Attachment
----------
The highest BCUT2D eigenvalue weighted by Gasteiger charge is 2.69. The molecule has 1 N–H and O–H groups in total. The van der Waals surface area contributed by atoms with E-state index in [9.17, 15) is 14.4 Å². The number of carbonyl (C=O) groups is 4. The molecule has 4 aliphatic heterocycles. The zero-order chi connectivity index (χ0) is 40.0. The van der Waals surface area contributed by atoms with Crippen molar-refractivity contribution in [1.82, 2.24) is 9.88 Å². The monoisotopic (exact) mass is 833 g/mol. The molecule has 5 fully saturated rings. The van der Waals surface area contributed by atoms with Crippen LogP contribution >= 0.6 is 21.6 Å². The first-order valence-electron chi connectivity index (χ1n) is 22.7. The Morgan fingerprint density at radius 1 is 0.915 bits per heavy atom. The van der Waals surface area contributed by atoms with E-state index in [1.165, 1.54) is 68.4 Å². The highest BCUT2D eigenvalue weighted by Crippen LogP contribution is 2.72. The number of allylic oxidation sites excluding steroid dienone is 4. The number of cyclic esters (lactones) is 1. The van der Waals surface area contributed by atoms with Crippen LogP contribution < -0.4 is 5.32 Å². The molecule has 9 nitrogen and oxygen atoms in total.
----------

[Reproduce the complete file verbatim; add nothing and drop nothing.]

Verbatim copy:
The highest BCUT2D eigenvalue weighted by Gasteiger charge is 2.69. The molecule has 1 N–H and O–H groups in total. The van der Waals surface area contributed by atoms with E-state index in [9.17, 15) is 14.4 Å². The number of carbonyl (C=O) groups is 4. The molecule has 4 aliphatic heterocycles. The zero-order chi connectivity index (χ0) is 40.0. The van der Waals surface area contributed by atoms with Crippen molar-refractivity contribution in [1.82, 2.24) is 9.88 Å². The monoisotopic (exact) mass is 833 g/mol. The molecule has 5 fully saturated rings. The van der Waals surface area contributed by atoms with Crippen LogP contribution >= 0.6 is 21.6 Å². The first-order valence-electron chi connectivity index (χ1n) is 22.7. The Morgan fingerprint density at radius 1 is 0.915 bits per heavy atom. The van der Waals surface area contributed by atoms with E-state index in [1.165, 1.54) is 68.4 Å². The highest BCUT2D eigenvalue weighted by Crippen LogP contribution is 2.72. The number of allylic oxidation sites excluding steroid dienone is 4. The number of cyclic esters (lactones) is 1. The van der Waals surface area contributed by atoms with Crippen LogP contribution < -0.4 is 5.32 Å². The molecule has 9 nitrogen and oxygen atoms in total.